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We first got wind of Black Sheep Restaurants’ latest-and-greatest opening, The Last Resort on Peel Street, last autumn, but the official launch has been delayed till now owing to the pandemic – and boy, has it been worth the wait.
Described as their take on a Canadian dive bar with a difference, The Last Resort is the brainchild of Black Sheep founders Syed Asim Hussain and Christopher Mark, who have strong ties to Canada (a bit of trivia: they named it after The Last Resort bar on Mars featured in the film Total Recall). It’s fun, down-to-earth and all-inclusive, with great-quality food and drink at even greater-value prices. Frankly, we were shocked when we first glanced at the menu and saw the cocktails at $50 a pop and beer starting from $40 – a steal for Hong Kong!
The space itself is small, kitted out like a dive bar should. It’s dimly lit, with just three retro-looking, battered red leather booths that seat two and half a dozen bar seats (there’s also brighter seating for a few folk at the front, under an awning that opens, in what’s dubbed the “garden”). There’s sport and news on loop on the three big screens behind the bar and 80s and 90s classics, heavy on the Guns N’ Roses, playing on full blast. We were especially enamoured with the statement wall plastered with photos of Canuck celebs, from Justin Bieber and Drake to Jim Carrey and Pamela Anderson. The Last Resort is the polar opposite of pretentious, a breath of fresh air in the so often artificial F&B scene here.
The selection of beers – five at the moment, including Peroni, Brooklyn Lager and Pilsner Urquell – is pretty straightforward, so we opted to try a few of the bar’s smashable cocktails, creative takes on the drinks you first knocked back at uni. Behind in the pink is the rum sour, made with rum infused with banana, blackcurrant and – wait for it – peanut butter. It’s sweet, it’s sour, it’s a bit nutty – and it’s totally delicious. Competing for attention up front is the whisky apple, mixed with fresh green apple juice complete with apple foam on top – also totally delicious (and dangerous).
To pair with these tipples, Jowett Yu, who’s also the executive chef at Black Sheep’s Ho Lee Fook, Fukuro and Le Garçon Saigon, has created a masterpiece of a fried chicken recipe using prized local three-yellow chickens, known for their extra layer of fat and depth of flavour. The Last Resort only gets about 10 birds each day, and they’re each freshly seasoned, battered and deep-fried – and then, before you know it, they’re gone.
The fried chicken ($150 for ½ order of 5 pieces or $250 for full order of 10 pieces) comes in both original, hot and nuclear varieties. Our favourite was the original, which was super juicy, well seasoned with a blend of 12 secret spices and beyond crunchy. This is how fried chicken is meant to be!
You can opt for the hot recipe, tossed in masala oil made with chilli peppers from China, India, Mexico and Peru. The spicing level was enjoyably hot, though this version is also on the saltier side.
If you really want to walk on the wild side, you can request the nuclear chicken, which ups the spice ante by adding the bad boy of the chilli world, the ghost pepper from India, to the mix. We found it just on the brink of being too hot to handle, with a slow burn starting in the back of our throat, eventually making our lips tingle. But it really wasn’t as spicy as we had expected, and we actually preferred it to the very salty hot chicken. There’s also a hot chicken sandwich ($80) on the menu that we’re keen to try.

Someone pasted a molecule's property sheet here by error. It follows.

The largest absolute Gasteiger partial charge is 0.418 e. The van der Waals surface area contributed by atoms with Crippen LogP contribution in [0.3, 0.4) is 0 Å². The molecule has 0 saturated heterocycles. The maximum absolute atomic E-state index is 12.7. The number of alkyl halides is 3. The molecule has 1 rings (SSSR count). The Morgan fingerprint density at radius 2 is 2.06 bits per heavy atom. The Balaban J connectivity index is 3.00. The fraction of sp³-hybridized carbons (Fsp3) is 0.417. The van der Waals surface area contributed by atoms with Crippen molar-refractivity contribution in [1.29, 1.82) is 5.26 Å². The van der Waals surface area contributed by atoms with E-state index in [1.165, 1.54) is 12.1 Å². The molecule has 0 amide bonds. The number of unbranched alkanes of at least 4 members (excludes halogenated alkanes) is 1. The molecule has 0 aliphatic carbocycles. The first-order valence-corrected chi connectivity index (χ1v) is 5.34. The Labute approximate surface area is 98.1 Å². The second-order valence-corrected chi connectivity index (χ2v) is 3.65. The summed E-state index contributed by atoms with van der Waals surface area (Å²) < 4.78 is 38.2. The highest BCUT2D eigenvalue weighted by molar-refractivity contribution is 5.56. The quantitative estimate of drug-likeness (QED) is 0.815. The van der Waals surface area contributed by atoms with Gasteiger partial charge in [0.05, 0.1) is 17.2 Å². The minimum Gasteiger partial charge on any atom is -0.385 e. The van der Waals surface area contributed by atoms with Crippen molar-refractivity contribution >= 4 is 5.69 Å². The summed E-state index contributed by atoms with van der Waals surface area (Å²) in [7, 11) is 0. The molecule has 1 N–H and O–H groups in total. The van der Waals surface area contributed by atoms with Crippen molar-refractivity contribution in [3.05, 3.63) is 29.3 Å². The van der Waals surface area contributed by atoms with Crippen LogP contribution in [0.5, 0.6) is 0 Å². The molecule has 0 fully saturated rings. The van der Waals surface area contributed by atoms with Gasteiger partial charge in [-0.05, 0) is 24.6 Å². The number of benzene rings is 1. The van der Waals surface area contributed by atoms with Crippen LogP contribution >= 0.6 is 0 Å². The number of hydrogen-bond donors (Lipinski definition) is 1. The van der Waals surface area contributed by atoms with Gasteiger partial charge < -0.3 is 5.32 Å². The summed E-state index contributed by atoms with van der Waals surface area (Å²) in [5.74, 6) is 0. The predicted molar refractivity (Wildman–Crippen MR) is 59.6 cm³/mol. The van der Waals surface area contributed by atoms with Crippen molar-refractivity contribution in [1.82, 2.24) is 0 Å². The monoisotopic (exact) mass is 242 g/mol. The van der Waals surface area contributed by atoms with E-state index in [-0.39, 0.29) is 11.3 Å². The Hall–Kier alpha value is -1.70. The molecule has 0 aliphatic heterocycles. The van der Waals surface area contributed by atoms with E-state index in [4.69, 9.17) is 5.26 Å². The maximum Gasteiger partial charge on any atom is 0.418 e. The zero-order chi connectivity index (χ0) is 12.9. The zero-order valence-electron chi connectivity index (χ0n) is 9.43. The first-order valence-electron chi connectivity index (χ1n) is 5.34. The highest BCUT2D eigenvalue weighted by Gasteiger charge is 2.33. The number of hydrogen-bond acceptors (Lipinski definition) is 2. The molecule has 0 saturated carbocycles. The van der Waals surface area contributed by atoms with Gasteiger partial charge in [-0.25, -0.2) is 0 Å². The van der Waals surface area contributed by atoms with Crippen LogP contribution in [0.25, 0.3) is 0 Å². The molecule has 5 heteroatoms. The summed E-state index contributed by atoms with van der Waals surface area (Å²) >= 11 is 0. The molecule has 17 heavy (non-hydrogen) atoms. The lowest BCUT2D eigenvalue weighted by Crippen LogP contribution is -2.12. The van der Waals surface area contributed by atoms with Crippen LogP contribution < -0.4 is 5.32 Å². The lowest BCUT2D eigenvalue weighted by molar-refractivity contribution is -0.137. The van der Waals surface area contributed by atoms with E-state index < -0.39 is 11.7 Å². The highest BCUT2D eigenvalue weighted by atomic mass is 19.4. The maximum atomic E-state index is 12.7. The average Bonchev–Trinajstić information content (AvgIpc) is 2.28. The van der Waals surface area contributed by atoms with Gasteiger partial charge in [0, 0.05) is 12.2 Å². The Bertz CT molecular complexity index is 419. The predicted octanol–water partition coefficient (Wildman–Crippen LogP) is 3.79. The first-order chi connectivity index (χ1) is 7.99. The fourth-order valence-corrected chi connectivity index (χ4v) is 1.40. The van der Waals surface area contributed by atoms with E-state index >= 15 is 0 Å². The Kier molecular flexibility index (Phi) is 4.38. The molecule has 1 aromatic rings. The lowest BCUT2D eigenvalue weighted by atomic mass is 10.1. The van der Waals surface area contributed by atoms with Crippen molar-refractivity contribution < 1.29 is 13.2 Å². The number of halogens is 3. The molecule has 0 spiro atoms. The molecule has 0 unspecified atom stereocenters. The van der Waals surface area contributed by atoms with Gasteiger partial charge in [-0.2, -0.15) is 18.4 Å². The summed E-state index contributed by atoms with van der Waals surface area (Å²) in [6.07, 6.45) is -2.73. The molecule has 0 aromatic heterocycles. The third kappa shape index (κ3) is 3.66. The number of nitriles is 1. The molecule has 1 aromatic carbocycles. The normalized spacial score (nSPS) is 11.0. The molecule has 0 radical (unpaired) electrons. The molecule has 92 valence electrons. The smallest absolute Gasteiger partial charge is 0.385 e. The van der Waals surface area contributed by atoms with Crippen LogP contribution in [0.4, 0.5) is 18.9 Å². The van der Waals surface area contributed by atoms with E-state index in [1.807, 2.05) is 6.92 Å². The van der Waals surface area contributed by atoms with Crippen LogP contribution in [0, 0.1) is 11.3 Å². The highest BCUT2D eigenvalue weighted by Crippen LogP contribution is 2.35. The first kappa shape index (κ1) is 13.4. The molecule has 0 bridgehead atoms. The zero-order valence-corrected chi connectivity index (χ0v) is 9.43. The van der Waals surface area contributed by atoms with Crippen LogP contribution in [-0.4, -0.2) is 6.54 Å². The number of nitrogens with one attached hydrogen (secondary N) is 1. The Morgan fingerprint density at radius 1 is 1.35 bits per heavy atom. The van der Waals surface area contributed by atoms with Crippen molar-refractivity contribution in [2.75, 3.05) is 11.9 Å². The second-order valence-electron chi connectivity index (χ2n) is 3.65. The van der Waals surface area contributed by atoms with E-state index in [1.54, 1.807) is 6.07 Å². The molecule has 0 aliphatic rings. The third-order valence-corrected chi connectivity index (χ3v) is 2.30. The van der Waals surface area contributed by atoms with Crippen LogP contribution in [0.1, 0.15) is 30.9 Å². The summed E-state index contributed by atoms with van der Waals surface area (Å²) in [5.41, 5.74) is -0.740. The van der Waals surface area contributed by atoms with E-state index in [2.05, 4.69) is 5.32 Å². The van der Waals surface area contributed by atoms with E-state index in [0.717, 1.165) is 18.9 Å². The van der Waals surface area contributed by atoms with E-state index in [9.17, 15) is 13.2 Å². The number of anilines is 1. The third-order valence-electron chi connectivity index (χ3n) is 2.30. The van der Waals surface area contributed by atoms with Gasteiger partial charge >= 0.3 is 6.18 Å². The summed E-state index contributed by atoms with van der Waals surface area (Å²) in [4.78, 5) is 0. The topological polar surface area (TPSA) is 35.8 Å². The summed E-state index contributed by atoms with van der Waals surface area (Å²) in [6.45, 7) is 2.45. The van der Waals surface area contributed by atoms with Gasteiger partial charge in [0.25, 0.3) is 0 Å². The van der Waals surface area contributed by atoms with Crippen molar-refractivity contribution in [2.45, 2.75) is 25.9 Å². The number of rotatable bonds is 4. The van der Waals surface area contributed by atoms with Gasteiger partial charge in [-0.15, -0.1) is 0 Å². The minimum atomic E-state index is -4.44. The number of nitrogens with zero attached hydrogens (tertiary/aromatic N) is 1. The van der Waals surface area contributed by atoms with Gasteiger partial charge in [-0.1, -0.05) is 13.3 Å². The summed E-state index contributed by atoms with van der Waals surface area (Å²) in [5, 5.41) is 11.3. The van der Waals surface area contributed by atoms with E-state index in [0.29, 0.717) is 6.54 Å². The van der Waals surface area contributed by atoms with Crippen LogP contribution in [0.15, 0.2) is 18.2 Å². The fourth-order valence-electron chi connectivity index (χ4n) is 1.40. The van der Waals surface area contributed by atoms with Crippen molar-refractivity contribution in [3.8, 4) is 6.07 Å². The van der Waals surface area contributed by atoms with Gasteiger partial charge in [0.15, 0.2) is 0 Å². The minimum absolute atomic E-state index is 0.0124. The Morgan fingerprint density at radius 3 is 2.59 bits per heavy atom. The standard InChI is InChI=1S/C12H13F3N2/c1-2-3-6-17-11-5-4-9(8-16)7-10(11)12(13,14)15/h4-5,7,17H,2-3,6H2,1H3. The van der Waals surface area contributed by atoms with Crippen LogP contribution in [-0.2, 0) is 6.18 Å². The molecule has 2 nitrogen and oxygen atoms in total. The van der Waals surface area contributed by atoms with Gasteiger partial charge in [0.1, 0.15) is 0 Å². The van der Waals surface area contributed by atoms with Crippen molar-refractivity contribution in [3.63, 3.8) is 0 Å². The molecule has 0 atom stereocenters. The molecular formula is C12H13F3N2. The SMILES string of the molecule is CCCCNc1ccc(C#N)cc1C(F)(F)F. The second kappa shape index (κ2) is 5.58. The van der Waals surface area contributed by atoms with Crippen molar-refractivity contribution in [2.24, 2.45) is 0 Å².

To go with your chook, there’s a nice selection of sides and sauces. We tried just about all the sides (lucky us). The chunky potato wedges ($50) are served with a big bowl of sour cream and sweet chilli sauce – a staple Aussie bar snack, we’re told. If you haven’t tried this unique combo, imagine the flavour of a good sour cream and onion potato chip – only better. The heavily battered fried scamorza ($40) has IG-worthy cheese pull and a lightly smoky flavour. On the healthier side, we tried the kale and cabbage salad ($40), which was a bit too heavy-handed with the sesame oil to be as refreshing as we had hoped, and the Southern-style braised Chinese kale and bacon ($40), a comforting mash-up of local and Western ingredients.
The sauces ($10 each) add another dimension of flavour to the chicken and sides. The winners were the yuzu mayo (citrus and mayo are always a match made in heaven) and the locally made fermented Flagrant Hot Sauce, which also contains a hint of our beloved yuzu. We think going with the original chicken and mixing and matching the sauces to get your own preferred spice level and flavour profile is the way to go.
The Last Resort is currently open Tuesday–Sunday from 5–10pm, but it hopes to be a (very) late-night joint soon, particularly catering to after-hours F&B industry workers. With that in mind, they’ll offer a commendable industry-only special ($100) that includes the chicken sandwich and a boilermaker (a shot of whisky, followed by a chaser of beer).
Our tasting at The Last Resort was the best F&B experience we’ve had so far this year – awesome cocktails and fried chicken at rock-bottom prices, considering the quality. Add to those a really cool throwback look, a fun vibe and the friendliest servers in town, and we think it will remain our first resort for a long time to come.
52B Peel Street, SoHo, Central, 2442 2440 (no bookings)
This write-up is based on a complimentary media tasting provided in exchange for an honest review and no monetary compensation. The opinions expressed here represent the author’s.
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